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Family planning and induced abortion in the USSR: basic health and demographic characteristics.

Popov AA. Stud Fam Plann. 1991 Nov-Dec.

Abstract

In 1988, the USSR Ministry of Public Health published official statistics on abortion for the first time in 60 years. Using the official data published in 1988 and unofficial statistics from a variety of independent sources, this report attempts to describe some of the basic features of fertility regulation in the USSR. Induced abortion is the main method of fertility regulation throughout the country, and a high proportion of induced abortions are unregistered and performed illegally. The availability and use of modern contraceptives is low; among those who practice contraception, traditional methods predominate. The official data leave much to be desired in the way of accuracy, reliability, and completeness. However, it is clear that the level of induced abortion is higher in the USSR than in any other country in the world.

PIP:

Official and unofficial data clearly indicate a low availability and use of modern contraceptives in the USSR, and induced abortion's centrality in fertility regulation. The level of induced abortion is, in fact, higher than that observed in any other country in the world, and is the main method of regulating fertility in the country. Wide regional differentials in the extent of induced abortion exist throughout the USSR, soaring to 770 abortions/100 births in the central, rural areas of the Russian Soviet Federal socialist Republic. Overall for the USSR, the number of officially registered abortions/1,000 women reached a high of 244.5 in 1956, and a low of 86.6 in 1988 over the period 1954-1988. Decreased levels are due in part to a changing age structure of women and increased menstrual regulations through the 1980s. 6.5 million official abortions occurred in 1988, constituting 10-20% of the world annual total. Not accounting for estimations that illegal abortions may account for up to 70% of total induced abortions in the USSR, this official level is nonetheless 2-10 times higher than those observed in Western and Eastern European countries. The USSR has both realized fertility transition and a stable, low total fertility rate of 2.4 due to the widespread use of abortion. These finding emerge from analysis of data from a variety of unofficial sources and the 1988 Ministry of Public Health officially published abortion statistics for the period 1960-88. Information on abortions in women under age 17, abortion mortality, and the health consequences of abortion is not, however, officially published. Despite inadequacies in data accuracy, reliability, and completeness, the validity of this broad trend and the predominant use of traditional methods among contraceptors can not be disputed.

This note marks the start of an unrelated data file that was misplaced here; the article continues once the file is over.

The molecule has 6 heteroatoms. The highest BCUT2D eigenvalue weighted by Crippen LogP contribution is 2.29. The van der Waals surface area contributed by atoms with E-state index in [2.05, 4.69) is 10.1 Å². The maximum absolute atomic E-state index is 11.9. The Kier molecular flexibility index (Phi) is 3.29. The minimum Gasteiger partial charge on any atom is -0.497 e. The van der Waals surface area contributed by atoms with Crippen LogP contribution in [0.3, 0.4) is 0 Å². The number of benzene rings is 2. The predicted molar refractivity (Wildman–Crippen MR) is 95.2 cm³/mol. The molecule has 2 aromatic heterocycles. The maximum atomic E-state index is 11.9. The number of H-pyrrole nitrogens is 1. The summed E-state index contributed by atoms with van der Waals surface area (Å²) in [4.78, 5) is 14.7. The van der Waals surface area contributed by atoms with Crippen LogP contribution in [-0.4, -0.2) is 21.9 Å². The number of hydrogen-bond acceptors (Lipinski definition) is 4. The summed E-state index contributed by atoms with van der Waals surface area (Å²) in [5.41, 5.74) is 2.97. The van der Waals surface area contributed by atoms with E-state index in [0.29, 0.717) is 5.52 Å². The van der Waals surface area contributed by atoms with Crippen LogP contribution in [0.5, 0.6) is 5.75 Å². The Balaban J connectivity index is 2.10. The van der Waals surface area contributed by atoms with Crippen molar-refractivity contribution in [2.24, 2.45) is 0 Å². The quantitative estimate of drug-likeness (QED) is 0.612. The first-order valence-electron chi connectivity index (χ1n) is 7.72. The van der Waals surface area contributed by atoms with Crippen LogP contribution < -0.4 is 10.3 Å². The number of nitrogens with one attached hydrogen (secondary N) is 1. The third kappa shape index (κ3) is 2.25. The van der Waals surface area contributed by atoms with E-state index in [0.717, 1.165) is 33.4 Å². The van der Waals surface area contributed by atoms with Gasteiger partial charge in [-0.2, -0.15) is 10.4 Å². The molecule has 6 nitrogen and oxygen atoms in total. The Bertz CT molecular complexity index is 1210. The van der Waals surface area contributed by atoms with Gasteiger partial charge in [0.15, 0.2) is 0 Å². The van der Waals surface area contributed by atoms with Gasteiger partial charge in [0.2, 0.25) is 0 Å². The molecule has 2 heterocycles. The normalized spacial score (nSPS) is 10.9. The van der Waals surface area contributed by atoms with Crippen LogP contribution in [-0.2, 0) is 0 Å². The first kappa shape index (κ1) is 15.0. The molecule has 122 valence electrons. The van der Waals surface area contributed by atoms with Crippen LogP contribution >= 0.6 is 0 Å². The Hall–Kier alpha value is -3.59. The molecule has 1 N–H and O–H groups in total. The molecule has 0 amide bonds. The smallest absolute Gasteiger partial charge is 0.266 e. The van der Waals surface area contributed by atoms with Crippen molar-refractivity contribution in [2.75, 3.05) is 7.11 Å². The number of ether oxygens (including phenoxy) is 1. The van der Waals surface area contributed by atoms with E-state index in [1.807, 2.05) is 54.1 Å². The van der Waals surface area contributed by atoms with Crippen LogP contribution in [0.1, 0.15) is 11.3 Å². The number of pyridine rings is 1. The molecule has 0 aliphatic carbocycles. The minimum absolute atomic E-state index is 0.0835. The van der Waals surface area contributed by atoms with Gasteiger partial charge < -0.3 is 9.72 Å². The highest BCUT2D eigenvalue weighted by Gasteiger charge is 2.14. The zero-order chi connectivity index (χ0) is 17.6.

PMID

1792676 [Indexed for MEDLINE]

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